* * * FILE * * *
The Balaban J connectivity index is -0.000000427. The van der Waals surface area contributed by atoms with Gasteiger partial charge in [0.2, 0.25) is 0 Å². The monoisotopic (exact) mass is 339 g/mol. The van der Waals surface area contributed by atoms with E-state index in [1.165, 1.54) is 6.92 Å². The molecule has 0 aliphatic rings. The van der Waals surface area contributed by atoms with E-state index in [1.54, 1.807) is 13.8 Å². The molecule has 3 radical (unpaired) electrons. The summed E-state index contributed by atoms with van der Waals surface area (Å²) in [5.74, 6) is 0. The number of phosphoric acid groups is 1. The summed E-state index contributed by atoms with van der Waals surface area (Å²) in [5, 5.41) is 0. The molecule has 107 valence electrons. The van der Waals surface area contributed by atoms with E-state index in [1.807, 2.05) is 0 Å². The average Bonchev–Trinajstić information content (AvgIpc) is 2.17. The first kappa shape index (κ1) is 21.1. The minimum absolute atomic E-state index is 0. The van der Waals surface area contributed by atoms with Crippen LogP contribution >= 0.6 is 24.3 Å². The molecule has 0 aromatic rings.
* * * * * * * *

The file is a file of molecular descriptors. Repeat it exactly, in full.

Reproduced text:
The Balaban J connectivity index is -0.000000427. The van der Waals surface area contributed by atoms with Gasteiger partial charge in [0.2, 0.25) is 0 Å². The monoisotopic (exact) mass is 339 g/mol. The van der Waals surface area contributed by atoms with E-state index in [1.165, 1.54) is 6.92 Å². The molecule has 0 aliphatic rings. The van der Waals surface area contributed by atoms with E-state index in [1.54, 1.807) is 13.8 Å². The molecule has 3 radical (unpaired) electrons. The summed E-state index contributed by atoms with van der Waals surface area (Å²) in [5.74, 6) is 0. The number of phosphoric acid groups is 1. The summed E-state index contributed by atoms with van der Waals surface area (Å²) in [5, 5.41) is 0. The molecule has 107 valence electrons. The van der Waals surface area contributed by atoms with E-state index in [1.807, 2.05) is 0 Å². The average Bonchev–Trinajstić information content (AvgIpc) is 2.17. The first kappa shape index (κ1) is 21.1. The minimum absolute atomic E-state index is 0. The van der Waals surface area contributed by atoms with Crippen LogP contribution >= 0.6 is 24.3 Å². The molecule has 0 aromatic rings.